Tuesday, 6 December 2011

Pure Android: The Way It Must Be

Recently I purchased the Nexus S for a great price on eBay. My other phone*, the HTC Desire was becoming dated; the camera was horrible, it was getting no more updates beyond 2.2 (fragmentation is a pain) and the internal storage was getting extremely low. As a side note, one thing that you notice with low internal storage is how much larger in storage the applications are getting (especially Google+). After spending just 10 minutes with the Nexus S running Android 2.3.6, I never want to go back to a phone running bloatware again.

To be fair, the HTC sense overlay was nice, but the problem is that it took up a lot of the system resources, especially the Desire's precious internal memory, and this led to issues such as system slowdown and apps not opening. So far on my Nexus S I have all of my previous apps plus more loaded, and there has been no slowdown. The battery life is great (it lasts twice as long as the Desire), the overall look and feel is much simplier which makes finding things easier, and I am a big fan of the launcher. Finally, the camera is fantastic! Over the holidays I took most of my photos with the Nexus S, my point and shoot sat silent in my backpack.

December in NL, captured with my Nexus S (unedited)

If you have the money and want to experience Android the way it's meant to be, get a phone with just Android and none of that crapware/bloatware. Its the only way to go.

Tuesday, 22 November 2011

Streaming It

Approximately 1 year ago I canceled my TV subscription, the extra $50/month and the freedom of not having TV control my life are both fantastic! In this short amount of time, downloading has basically disappeared  from my life.

During the first few months of being cable-free I would purchase items on iTunes, possibly (wink-wink) download movies via torrents, and get some loaners from my friends. Now I basically stream* everything from Netflix, TV Channel Sites, JustinTv, YouTube Movies, and the National Film Board. There still isn't a lot of live sports streamed, but sports networks such as TSN and CBC are starting to live stream some of their games (all highlights are viewable on their site). It has been approximately 5 months since I downloaded anything, the need is just not there anymore.

Along with downloading, the traditional TV model will die and will be replaced by a web-based model in some shape or form. People won't have to be home at 10:30 to catch the latest episode of Fringe, they won't be limited to watching it solely on their TV, and they won't be in zombie mode as they are watching it. It may take a while, Apple TV and Google TV may be the Neanderthals of this new model, but it will happen, and we will all love it!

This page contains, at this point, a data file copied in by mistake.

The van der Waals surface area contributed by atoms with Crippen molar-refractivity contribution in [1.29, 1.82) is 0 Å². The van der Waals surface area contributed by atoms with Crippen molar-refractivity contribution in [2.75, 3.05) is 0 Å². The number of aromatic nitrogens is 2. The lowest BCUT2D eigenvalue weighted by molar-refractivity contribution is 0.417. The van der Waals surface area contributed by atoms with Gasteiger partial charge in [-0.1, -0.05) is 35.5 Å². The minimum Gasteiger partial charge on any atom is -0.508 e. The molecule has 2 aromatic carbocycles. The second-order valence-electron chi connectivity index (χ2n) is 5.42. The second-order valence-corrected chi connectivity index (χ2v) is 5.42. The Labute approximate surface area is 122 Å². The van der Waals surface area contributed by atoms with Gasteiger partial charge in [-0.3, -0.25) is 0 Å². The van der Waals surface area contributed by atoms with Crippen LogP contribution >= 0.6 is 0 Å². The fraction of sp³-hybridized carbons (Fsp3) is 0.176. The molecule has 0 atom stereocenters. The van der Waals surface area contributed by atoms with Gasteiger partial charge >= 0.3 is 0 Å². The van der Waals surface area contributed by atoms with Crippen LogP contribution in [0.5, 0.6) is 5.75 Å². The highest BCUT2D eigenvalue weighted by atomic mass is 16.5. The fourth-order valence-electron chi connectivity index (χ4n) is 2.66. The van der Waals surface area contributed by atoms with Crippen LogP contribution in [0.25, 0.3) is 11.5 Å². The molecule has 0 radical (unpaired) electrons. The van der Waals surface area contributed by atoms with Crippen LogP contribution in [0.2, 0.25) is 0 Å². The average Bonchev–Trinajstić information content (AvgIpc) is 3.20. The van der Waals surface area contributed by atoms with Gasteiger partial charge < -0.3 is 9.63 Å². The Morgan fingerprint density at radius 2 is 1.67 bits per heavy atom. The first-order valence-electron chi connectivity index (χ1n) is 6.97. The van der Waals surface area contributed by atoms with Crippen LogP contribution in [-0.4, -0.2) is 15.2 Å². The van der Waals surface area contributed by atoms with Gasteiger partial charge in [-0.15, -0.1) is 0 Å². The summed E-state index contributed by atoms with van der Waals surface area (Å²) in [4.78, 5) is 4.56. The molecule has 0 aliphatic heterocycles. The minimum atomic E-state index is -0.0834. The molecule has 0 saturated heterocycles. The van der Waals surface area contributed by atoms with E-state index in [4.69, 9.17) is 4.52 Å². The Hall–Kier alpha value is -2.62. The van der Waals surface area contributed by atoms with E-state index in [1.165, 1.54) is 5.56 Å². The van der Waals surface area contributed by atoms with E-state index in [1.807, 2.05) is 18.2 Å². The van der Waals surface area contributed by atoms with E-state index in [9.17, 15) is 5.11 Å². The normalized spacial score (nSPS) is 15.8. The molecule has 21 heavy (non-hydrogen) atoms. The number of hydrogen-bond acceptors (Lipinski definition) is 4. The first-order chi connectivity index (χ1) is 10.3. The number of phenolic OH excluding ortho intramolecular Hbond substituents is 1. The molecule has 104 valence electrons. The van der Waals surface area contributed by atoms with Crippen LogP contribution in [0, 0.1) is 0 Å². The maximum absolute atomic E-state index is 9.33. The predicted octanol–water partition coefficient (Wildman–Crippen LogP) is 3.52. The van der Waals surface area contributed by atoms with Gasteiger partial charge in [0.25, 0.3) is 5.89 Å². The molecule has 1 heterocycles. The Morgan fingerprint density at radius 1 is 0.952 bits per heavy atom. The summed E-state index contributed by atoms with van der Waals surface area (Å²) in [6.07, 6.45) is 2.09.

*Note: I live in Canada and we don't have streaming services (legally) such as Hulu and Amazon Video

Friday, 18 November 2011

Arrested Development Returns and it's on Netflix!

Great news for all of you Arrested Development fans out there, the Bluth family are returning with new episodes that will air exclusively on Netflix. It will be available to US viewers as early as 2013, hopefully :) it will open up to other countries. This, along with original content coming to YouTube  is another reason (plus many more) to cut the cable TV cord. Die cable TV Die!

Wednesday, 9 November 2011

Ubuntu: It Was Nice To Know you

Ohh how the times have changed. About one year ago I was praising the well-known open source OS, now I am abandoning it. Why?

My primary problem with Ubuntu is Unity, and how it's not the Windows 7 taskbar. I have been known to criticize Windows, but one thing that the big M did get right is the taskbar. It just works. Unity on the other hand, doesn't. Quite often applications fail to launch, menu items don't appear when hovered over, and when multiple windows are open for an application, I can't close any of them using Unity. 

I hate Unity!

Other problems besides Unity that I need to complain about are
  • I can't easily adjust the mouse scroll speed
  • Flash often fails. This is crucial since I watch most all of my TV online. 
  • No Netflix support!
  • No Google Earth Plugin!
  • Issues with dual monitors.
  • Unity and the top panel have dissappeared on my dual boot work computer, I'm not sure why and I have no idea how to fix it!
  • Random problems such as the Print Screen button not working. 
Maybe I will switch back to Ubuntu, maybe they will get rid of Unity, or maybe I will do everything on my Chromebook

Sunday, 6 November 2011

Chromebook: Initial Thoughts

Part 1 to this post was "Chromebook: Will I Buy One?," and yes, I did buy one and so far I love it.

To begin with, how did I buy a Chromebook? I live in Canada and they are not released up here yet. I checked Amazon and Best Buy and neither would ship to Canada so I did some browsing at eBay. After about 2 weeks of searching/following, I bought a Samsung Series 5 3G for ~$350 with shipping; thank you high Canadian Dollar (it has since lowered). Within 10 days it arrived in an oversized boxed filled with camoflauge paper packing.